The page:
Life in Hollywood, below-the-line

Life in Hollywood, below-the-line
Work gloves at the end of the 2006/2007 television season (photo by Richard Blair)

Sunday, August 6, 2023

Start Making Sense


The other night after dinner, with no baseball on the Toob (my team enjoying a rare off day), I perused the streaming offerings of Netflix, Amazon, Hulu, and Apple TV wondering what to watch ... but nothing sparked my interest.  Yes, Netflix had recently delivered the Wolf of Wall Street disc -- which I want to see -- but this just wasn't the night for a three-hour movie, so I thumbed through my stack of DVDs until landing on Stop Making Sense.  As a big fan of The Talking Heads back in the day, I loved Jonathan Demme's musical documentary during its initial theatrical release in 1984,  but after nearly forty years, had to wonder if his film was really that good, or if the circumstances that day played a role in my fond memories.

Those circumstances were at least mildly amusing.  I'd just finished the second -- and blessedly short -- workday on what was certainly the silliest job of my Hollywood years, and since we were done well before noon, the gaffer and I bought a few beers, tucked them into our jacket pockets, then walked two blocks to a theater running an early matinee of Stop Making Sense.  It turned out to be a terrific film, and a wonderful way to spend a couple of hours while technically still being on the clock ... and getting paid.

Still, that was then -- the pre-digital, pre-internet, pre-cell phone, pre-everything-about-modern-life era -- and this is now, so the question hung in the air: could this film hold up after all these years?

Did it ever, and then some.  

I have no idea if younger generations have tuned into the Talking Heads, or if they're so besotted with Hip Hop, Beyonce, Taylor Swift, and the synthetic auto-tuned pop music of modern times that they dismiss anything older as dusty relics of a primitive era, but they really should -- and there can be no better introduction to the power and creative genius of David Byrne and his band than Stop Making Sense. Their performance in this film is a brilliantly theatrical blend of music and dance that simply will not allow you to just sit and watch: young or old, you're gonna have to get up and move at some point during that hour and a half.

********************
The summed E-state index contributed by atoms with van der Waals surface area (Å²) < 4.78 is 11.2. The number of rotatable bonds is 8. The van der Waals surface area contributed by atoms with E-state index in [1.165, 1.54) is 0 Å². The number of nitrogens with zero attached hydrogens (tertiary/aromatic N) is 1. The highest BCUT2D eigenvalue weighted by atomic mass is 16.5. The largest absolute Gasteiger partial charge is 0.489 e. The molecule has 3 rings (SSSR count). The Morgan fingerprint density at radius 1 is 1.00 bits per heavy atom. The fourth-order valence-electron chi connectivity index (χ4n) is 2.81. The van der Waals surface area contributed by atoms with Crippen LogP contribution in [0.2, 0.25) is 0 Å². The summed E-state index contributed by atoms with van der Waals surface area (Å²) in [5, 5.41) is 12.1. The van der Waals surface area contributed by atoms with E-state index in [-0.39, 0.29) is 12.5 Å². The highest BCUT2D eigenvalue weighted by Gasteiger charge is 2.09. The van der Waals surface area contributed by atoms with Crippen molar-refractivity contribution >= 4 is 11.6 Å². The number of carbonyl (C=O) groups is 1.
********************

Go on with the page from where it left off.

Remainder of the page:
It's fucking great -- even better than I remembered.

Truth be told, I was in something of a funk that night.  Sometimes the grim reality of getting old joins with a sense of despair that our world really is falling apart, and together these dark forces kick me into a pit that can be hard to escape. The baying hounds of existential angst were hot on my heels before I slipped Stop Making Sense into the player, but with the opening notes of Psycho Killer, those Dogs from Hell vanished into the ether.  The next ninety minutes were like dancing on Cloud Nine.  As silly as it sounds, the film created a feeling of real hope, and I'm still surfing that high a week later.  

Granted, it was sobering to realize that this message of hope came from nearly forty years ago, like the dazzling light of some distant, long-dead supernova, when I -- and The Talking Heads -- were still young, but hope dies last, as the saying goes, and comes as a welcome tonic to the toxicity of modern times.

The only tinge of regret I have is that I didn't go to one of the four shows the band played at the Pantages Theater in Hollywood, where the filming was done.  As good as this film is, being there would have been an epic  --  dare I say, ecstatic -- life experience of the sort that don't come along very often. My apartment was just a few miles from the Pantages at the time, but I was working very long hours on commercials and music videos in those days, when it usually wasn't possible to do anything but go home, inhale a few drinks, then go face-down on the bed after work.  Toiling in the film business inevitably conflicts with so much of real life, and such is the price we pay. 

Check this movie out, kiddos -- you really will be glad you did.